Perceptual conscious experiences result from non-conscious processes that precede them. We document a new characteristic of the cognitive system: the speed with which visual meaningful stimuli are prioritized to consciousness over competing noise in visual masking paradigms. In ten experiments (N = 399) we find that an individual's non-conscious visual prioritization speed (NVPS) is ubiquitous across a wide variety of stimuli, and generalizes across visual masks, suppression tasks, and time. We also find that variation in NVPS is unique, in that it cannot be explained by variation in general speed, perceptual decision thresholds, short-term visual memory, or three networks of attention (alerting, orienting and executive). Finally, we find that NVPS is correlated with subjective measures of sensitivity, as they are measured by the Highly Sensitive Person scale. We conclude by discussing the implications of variance in NVPS for understanding individual variance in behavior and the neural substrates of consciousness.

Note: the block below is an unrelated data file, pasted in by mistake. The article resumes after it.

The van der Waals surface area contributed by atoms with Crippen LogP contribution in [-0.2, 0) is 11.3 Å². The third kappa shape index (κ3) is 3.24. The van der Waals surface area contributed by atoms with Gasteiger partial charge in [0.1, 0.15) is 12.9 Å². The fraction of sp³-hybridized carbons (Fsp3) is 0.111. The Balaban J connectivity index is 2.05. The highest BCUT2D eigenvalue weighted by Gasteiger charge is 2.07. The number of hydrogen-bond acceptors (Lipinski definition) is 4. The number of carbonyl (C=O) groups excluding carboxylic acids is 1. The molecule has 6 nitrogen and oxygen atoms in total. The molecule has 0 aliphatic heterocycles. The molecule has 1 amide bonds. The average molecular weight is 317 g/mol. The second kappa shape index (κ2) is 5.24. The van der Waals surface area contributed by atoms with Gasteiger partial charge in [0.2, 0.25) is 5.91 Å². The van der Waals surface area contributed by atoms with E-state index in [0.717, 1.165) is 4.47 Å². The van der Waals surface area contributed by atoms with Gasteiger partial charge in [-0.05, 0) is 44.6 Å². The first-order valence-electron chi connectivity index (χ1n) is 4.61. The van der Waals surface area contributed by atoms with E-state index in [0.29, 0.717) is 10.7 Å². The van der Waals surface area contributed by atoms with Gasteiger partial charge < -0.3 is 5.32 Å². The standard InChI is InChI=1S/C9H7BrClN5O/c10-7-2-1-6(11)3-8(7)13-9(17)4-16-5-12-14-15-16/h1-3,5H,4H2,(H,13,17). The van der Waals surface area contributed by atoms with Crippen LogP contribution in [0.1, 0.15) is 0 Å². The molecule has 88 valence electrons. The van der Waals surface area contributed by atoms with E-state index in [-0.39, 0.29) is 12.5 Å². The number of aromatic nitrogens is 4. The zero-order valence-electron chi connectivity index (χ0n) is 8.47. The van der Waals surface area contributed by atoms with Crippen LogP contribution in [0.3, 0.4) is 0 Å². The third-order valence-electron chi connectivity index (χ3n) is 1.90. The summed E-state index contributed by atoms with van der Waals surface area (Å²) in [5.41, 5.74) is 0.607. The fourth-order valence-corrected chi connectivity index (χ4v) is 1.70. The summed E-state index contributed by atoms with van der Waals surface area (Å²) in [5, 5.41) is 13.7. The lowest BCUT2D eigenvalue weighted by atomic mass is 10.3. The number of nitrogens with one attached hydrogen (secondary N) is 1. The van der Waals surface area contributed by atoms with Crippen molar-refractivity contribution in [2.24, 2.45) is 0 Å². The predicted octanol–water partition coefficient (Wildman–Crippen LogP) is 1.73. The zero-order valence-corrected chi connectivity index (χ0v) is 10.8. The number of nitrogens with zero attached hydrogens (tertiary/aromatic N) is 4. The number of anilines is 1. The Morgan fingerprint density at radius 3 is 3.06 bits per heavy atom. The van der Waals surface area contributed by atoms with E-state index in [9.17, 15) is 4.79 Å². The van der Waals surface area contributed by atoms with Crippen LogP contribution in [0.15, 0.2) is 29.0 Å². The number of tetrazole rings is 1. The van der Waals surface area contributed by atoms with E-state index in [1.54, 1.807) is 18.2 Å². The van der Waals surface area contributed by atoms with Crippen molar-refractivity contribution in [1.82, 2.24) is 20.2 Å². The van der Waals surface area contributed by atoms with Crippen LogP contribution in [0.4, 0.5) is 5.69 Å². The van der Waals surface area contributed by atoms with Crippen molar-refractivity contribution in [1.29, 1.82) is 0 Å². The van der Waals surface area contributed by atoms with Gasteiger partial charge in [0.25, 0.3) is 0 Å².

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© 2021 Elsevier B.V.
- Individual differences
- Visual perception